Readings will be assigned each week for individual class sessions. All readings will be available online via the Bcourses website.


Two absences are allowed in this class. Unexcused absence will drop you 2 percent of your final grade. Consistent tardiness also will lower a grade. Excused absences will only be permitted in extraordinary circumstances. Regardless of the reasons for absence or tardiness, students will be responsible for any assignments due and for learning material covered in class. According to UC Berkeley guidelines on absences:

Students are responsible for material covered during missed classes whether or not they have been formally excused; therefore it is the student’s responsibility to inform themselves about the material missed....it is not the instructor’s or the Fellow’s responsibility to tutor students in missed material. For this reason it is recommended that students absent from class for any reason make timely contact with several other students in the class to arrange for thorough briefing on the material they missed.


class attendance & participation50%
pitching/producing and meeting first semester deadlines20%
pitching/producing and meeting final longer piece20%
Final Project10%

Instructors Contact Info & Office Hours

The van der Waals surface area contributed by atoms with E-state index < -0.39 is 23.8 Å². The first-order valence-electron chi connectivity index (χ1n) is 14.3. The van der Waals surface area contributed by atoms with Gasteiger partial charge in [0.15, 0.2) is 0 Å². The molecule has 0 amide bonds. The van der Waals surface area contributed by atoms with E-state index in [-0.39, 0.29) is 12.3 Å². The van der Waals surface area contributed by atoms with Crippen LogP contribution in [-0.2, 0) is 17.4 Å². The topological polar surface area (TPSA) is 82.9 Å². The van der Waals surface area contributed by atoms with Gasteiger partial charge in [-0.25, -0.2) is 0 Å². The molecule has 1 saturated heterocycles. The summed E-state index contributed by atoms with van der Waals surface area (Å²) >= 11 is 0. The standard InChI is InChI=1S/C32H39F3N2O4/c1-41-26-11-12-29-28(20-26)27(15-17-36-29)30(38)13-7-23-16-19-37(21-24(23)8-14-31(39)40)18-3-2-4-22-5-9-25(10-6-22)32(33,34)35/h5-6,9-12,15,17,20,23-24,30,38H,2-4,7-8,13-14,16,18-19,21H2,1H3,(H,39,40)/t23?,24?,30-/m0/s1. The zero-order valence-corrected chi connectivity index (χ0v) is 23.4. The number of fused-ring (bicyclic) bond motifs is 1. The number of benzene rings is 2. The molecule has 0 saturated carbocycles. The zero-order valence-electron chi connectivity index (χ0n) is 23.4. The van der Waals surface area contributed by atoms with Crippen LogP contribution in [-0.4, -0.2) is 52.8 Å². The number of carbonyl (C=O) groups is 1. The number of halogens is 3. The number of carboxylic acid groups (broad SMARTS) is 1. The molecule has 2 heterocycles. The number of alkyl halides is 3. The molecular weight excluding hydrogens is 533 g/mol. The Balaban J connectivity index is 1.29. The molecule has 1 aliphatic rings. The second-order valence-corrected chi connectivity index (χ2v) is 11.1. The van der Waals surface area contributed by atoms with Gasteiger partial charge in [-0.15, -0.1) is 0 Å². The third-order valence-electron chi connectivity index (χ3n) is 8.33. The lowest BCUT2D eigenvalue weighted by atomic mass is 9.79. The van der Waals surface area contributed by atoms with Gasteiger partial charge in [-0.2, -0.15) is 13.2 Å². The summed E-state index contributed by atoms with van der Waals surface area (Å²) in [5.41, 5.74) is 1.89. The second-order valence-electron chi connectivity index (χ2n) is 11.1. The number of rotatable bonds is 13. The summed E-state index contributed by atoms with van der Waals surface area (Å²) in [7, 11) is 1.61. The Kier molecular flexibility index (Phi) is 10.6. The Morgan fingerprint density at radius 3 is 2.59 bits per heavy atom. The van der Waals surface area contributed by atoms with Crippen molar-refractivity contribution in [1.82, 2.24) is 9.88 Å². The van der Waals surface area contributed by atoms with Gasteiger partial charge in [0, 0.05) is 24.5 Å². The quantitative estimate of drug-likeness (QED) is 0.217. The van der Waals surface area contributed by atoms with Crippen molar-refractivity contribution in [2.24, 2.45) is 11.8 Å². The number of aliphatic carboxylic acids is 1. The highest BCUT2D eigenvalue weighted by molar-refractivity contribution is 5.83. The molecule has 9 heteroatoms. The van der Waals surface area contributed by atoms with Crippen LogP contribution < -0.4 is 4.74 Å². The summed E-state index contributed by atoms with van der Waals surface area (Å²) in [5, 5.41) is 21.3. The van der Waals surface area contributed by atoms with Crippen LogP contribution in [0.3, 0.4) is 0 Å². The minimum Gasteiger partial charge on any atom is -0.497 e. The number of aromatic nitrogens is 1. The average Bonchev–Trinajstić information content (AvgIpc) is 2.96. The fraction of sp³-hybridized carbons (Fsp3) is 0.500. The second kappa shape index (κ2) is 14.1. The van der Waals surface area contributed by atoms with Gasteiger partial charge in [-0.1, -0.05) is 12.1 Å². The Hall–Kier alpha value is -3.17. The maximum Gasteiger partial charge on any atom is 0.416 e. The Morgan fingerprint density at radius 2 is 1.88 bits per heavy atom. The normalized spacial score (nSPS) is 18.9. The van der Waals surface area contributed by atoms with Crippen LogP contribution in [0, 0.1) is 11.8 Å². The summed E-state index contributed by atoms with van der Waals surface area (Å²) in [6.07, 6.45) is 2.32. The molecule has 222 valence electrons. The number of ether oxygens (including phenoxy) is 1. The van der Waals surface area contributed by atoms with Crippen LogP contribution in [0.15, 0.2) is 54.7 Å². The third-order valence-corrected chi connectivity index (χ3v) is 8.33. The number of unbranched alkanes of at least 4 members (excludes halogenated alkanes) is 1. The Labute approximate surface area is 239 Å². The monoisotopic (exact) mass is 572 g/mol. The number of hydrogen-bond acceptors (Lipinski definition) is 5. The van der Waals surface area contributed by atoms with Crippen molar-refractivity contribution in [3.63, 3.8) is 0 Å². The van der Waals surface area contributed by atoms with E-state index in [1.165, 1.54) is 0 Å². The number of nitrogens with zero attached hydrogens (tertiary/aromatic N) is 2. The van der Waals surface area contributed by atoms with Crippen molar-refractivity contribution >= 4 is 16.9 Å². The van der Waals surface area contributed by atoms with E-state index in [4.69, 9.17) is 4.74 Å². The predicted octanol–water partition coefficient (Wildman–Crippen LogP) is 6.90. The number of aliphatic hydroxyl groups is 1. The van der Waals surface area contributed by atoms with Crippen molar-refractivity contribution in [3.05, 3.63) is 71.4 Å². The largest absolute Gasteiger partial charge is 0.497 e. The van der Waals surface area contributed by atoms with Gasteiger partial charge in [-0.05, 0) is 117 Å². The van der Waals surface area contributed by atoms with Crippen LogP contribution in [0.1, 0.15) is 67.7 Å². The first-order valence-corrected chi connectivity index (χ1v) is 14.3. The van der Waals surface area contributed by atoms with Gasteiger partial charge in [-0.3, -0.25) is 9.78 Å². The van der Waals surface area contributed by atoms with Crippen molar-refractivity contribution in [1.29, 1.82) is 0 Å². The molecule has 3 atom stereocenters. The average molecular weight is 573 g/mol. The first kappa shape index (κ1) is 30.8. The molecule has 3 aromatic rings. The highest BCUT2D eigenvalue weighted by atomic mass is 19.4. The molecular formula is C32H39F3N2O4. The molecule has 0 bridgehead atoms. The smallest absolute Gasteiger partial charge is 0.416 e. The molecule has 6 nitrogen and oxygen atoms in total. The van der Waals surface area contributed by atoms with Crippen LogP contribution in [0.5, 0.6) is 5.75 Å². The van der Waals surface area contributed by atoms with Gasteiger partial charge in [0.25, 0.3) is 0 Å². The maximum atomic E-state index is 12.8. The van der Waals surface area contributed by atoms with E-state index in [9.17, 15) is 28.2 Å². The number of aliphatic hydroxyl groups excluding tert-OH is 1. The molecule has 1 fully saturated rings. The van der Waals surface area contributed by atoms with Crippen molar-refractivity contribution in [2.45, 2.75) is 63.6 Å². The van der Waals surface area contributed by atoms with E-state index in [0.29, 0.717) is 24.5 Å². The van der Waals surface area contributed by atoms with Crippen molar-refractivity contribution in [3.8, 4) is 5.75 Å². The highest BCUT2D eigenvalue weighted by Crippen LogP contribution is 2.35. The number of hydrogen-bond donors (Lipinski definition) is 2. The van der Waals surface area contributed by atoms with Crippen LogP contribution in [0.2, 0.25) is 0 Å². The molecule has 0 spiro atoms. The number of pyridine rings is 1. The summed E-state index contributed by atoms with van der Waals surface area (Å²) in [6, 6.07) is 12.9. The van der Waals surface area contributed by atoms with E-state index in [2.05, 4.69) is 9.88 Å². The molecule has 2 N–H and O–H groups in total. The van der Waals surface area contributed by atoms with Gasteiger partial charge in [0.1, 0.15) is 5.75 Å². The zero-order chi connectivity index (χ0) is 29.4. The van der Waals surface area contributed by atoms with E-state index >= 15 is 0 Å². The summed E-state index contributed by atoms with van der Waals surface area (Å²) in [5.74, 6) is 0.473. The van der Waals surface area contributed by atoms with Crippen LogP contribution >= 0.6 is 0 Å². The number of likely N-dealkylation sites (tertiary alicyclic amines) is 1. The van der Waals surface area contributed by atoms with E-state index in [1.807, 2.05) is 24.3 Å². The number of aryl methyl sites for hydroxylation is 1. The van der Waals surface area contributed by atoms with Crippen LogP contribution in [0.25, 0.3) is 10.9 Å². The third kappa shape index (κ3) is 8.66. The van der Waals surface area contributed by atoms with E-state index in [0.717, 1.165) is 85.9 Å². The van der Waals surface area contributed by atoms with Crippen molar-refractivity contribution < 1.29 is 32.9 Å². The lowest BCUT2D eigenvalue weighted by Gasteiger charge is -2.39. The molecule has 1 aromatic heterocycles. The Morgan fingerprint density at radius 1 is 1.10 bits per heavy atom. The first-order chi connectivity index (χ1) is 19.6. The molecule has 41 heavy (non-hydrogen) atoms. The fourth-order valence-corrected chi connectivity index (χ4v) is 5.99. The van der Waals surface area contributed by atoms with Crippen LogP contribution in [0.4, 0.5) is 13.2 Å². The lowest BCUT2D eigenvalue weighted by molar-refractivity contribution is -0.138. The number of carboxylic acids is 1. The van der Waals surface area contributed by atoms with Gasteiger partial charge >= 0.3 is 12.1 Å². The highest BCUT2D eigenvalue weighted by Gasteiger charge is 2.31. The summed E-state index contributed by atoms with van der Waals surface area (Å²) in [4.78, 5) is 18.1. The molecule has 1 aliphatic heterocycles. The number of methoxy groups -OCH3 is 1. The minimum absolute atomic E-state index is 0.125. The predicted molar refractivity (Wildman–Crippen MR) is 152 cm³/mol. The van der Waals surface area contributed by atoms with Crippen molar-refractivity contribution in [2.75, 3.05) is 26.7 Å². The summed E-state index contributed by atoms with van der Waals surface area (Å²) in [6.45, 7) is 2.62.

Richard Koci Hernandez


Office hours: Wednesday and Friday before and after each class session and by appt.

Betsy Rate


Office hours: Wednesday and Friday before and after each class session and by appt.

Production Lab Manager: Chris O’Dea

Classroom Decorum Policy

Students must turn off the ringers on their cell phones before class begins. Students may not check e-mail, social media sites like Facebook, Twitter, Reddit or other websites during the lecture portions of the class. In the words of David Carr:

“If you text or email during class, I will ignore you as you ignore me. It won’t go well. I expect you to behave as an adult and will treat you like one. I don’t want to parent you—I want to teach you. Excuses: Don’t make them — they won’t work. Stories are supposed to be on the page, and while a spoken-word performance might explain everything, it will excuse nothing.


Students can checkout the multimedia equipment using the normal procedure.


Software provided by the school, includes Adobe Creative Cloud (2016).

Absence Policy